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Victorino v. FCA U.S. LLC

United States District Court, S.D. California

May 10, 2018

CARLOS VICTORINO and ADAM TAVITIAN, individually, and on behalf of other members of the general public similarly situated, Plaintiffs,
v.
FCA U.S. LLC, a Delaware limited liability company, et al., Defendant.

          ORDER GRANTING DEFENDANT'S MOTION FOR RECONSIDERATION [DKT. NO. 212.]

          Hon. Gonzalo P. Curiel, United States District Judge.

         Defendant FCA U.S. LLC filed a motion for reconsideration of the Court's order on summary judgment filed on February 27, 2018, (Dkt. No. 206). (Dkt. No. 212.) Plaintiffs filed an opposition and Defendant replied. (Dkt. Nos. 223, 227.) Based on the reasoning below, the Court GRANTS Defendant's motion for reconsideration.

         Background

         Plaintiffs Carlos Victorino (“Victorino”) and Adam Tavitian (“Tavitian”) (collectively “Plaintiffs”) filed a putative first amended class action complaint based on defects in the 2013-2016 Dodge Dart vehicles equipped with a Fiat C635 manual transmission that cause their vehicles' clutches to fail and stick to the floor. (Dkt. No. 104, FAC ¶¶ 1, 2.) Defendant FCA U.S. LLC (“Defendant” or “FCA”) designs, manufactures, markets, distributes, sells warrants and services these vehicles. (Id. ¶ 1.) Plaintiffs claim the “clutch pedal loses pressure, sticks to the floor, and fails to engage/disengage gears. As a result, the Class Vehicles exhibit stalling, failure to accelerate, and premature failure of the Clutch System's components, including the clutch master cylinder (“CMC”) and reservoir hose, clutch slave cylinder (“CSC”) and release bearing, clutch disc, pressure plate, and flywheel (the “clutch defect”).” (Id. ¶ 2.)

         Plaintiffs allege two separate defects in the Clutch System. First, the clutch defect is caused by the degradation of the clutch reservoir hose, which releases plasticizer and fibers, causing contamination of the hydraulic fluid that bathes the components of the Clutch System. (Id. ¶ 7.) As a result, the contamination causes the internal and external seals of the CMC and CSC to swell and fail. (Id. ¶¶ 7, 8.) According to Plaintiffs, when fluid in the hydraulic system becomes contaminated, all of the components that have been exposed to the contaminated fluid must be replaced and any steel tubing must also be thoroughly cleaned with brake cleaner and blown out until dry to ensure that none of the contaminants remain. (Id. ¶ 8.) Second, Plaintiffs claim an additional defect in the CSC which exacerbates the problems with the Clutch System. FCA designed its CSC as an assembly composed of an aluminum body with a clipped-on plastic base whereas other manufacturers' slave cylinders are composed of a single, solid cast aluminum component which creates a rigid base. (Id. ¶ 13.) Defendant's two-piece design destabilizes the cylinder at its base, “which can result in unintended lateral movement and cause the piston inside the cylinder to become jammed.” (Id.)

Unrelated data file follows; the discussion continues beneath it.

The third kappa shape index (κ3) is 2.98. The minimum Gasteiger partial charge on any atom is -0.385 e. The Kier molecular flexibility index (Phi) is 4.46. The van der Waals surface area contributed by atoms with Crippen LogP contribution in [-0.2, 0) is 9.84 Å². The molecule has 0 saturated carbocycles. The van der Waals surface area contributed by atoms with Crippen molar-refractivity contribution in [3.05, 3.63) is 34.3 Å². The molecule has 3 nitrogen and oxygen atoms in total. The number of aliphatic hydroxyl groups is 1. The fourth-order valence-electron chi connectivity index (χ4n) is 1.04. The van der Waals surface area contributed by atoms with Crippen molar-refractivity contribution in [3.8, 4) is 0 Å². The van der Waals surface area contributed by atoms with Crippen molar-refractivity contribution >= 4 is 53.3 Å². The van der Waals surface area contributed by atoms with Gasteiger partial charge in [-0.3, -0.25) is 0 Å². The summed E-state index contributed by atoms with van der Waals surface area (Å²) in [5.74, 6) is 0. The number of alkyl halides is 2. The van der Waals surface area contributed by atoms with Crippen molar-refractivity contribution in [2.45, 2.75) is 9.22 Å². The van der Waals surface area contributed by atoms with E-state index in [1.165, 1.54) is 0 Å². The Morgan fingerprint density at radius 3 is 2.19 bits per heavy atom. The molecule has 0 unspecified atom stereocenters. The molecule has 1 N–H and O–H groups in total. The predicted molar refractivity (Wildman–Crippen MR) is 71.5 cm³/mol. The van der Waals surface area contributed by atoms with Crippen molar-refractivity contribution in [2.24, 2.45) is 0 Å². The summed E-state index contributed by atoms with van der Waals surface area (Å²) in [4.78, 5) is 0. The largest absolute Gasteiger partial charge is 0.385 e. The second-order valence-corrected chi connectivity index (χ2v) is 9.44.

Plaintiffs alleged five causes of action for violations of California's Consumer Legal Remedies Act (“CLRA”), California's unfair competition law (“UCL”), breach of implied warranty pursuant to Song-Beverly Consumer Warranty Act, breach of implied warranty pursuant to the Magnuson-Moss Warranty Act, and unjust enrichment. (Dkt. No. 104, FAC.)